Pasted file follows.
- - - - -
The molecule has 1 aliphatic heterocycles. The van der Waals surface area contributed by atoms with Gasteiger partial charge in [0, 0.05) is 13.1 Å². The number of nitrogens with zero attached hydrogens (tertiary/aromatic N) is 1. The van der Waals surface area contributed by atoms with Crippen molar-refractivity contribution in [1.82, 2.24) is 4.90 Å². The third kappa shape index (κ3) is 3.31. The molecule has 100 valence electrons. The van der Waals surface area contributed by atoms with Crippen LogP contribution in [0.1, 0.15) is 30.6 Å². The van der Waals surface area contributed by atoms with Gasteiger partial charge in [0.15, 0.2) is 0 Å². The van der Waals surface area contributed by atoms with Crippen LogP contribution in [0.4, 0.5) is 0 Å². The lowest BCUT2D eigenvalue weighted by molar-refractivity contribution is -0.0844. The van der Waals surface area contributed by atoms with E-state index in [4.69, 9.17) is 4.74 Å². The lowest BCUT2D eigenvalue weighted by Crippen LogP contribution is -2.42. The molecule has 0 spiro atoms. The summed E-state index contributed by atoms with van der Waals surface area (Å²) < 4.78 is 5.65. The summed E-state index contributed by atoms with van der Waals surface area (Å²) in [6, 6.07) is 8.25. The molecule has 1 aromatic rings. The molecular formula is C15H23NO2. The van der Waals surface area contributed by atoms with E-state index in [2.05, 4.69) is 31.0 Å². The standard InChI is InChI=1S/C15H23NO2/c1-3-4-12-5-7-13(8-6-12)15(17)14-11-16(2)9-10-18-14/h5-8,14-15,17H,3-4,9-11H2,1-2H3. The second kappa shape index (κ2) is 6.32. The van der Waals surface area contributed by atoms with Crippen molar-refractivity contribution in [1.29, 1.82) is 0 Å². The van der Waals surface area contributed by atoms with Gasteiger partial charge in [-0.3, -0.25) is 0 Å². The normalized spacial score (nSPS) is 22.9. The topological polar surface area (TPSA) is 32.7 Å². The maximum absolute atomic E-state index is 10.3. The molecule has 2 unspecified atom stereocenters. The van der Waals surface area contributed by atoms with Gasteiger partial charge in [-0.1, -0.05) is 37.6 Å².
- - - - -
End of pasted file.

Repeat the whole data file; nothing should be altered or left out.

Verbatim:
The molecule has 1 aliphatic heterocycles. The van der Waals surface area contributed by atoms with Gasteiger partial charge in [0, 0.05) is 13.1 Å². The number of nitrogens with zero attached hydrogens (tertiary/aromatic N) is 1. The van der Waals surface area contributed by atoms with Crippen molar-refractivity contribution in [1.82, 2.24) is 4.90 Å². The third kappa shape index (κ3) is 3.31. The molecule has 100 valence electrons. The van der Waals surface area contributed by atoms with Crippen LogP contribution in [0.1, 0.15) is 30.6 Å². The van der Waals surface area contributed by atoms with Gasteiger partial charge in [0.15, 0.2) is 0 Å². The van der Waals surface area contributed by atoms with Crippen LogP contribution in [0.4, 0.5) is 0 Å². The lowest BCUT2D eigenvalue weighted by molar-refractivity contribution is -0.0844. The van der Waals surface area contributed by atoms with E-state index in [4.69, 9.17) is 4.74 Å². The lowest BCUT2D eigenvalue weighted by Crippen LogP contribution is -2.42. The molecule has 0 spiro atoms. The summed E-state index contributed by atoms with van der Waals surface area (Å²) < 4.78 is 5.65. The summed E-state index contributed by atoms with van der Waals surface area (Å²) in [6, 6.07) is 8.25. The molecule has 1 aromatic rings. The molecular formula is C15H23NO2. The van der Waals surface area contributed by atoms with E-state index in [2.05, 4.69) is 31.0 Å². The standard InChI is InChI=1S/C15H23NO2/c1-3-4-12-5-7-13(8-6-12)15(17)14-11-16(2)9-10-18-14/h5-8,14-15,17H,3-4,9-11H2,1-2H3. The second kappa shape index (κ2) is 6.32. The van der Waals surface area contributed by atoms with Crippen molar-refractivity contribution in [1.29, 1.82) is 0 Å². The van der Waals surface area contributed by atoms with Gasteiger partial charge in [-0.3, -0.25) is 0 Å². The normalized spacial score (nSPS) is 22.9. The topological polar surface area (TPSA) is 32.7 Å². The maximum absolute atomic E-state index is 10.3. The molecule has 2 unspecified atom stereocenters. The van der Waals surface area contributed by atoms with Gasteiger partial charge in [-0.1, -0.05) is 37.6 Å².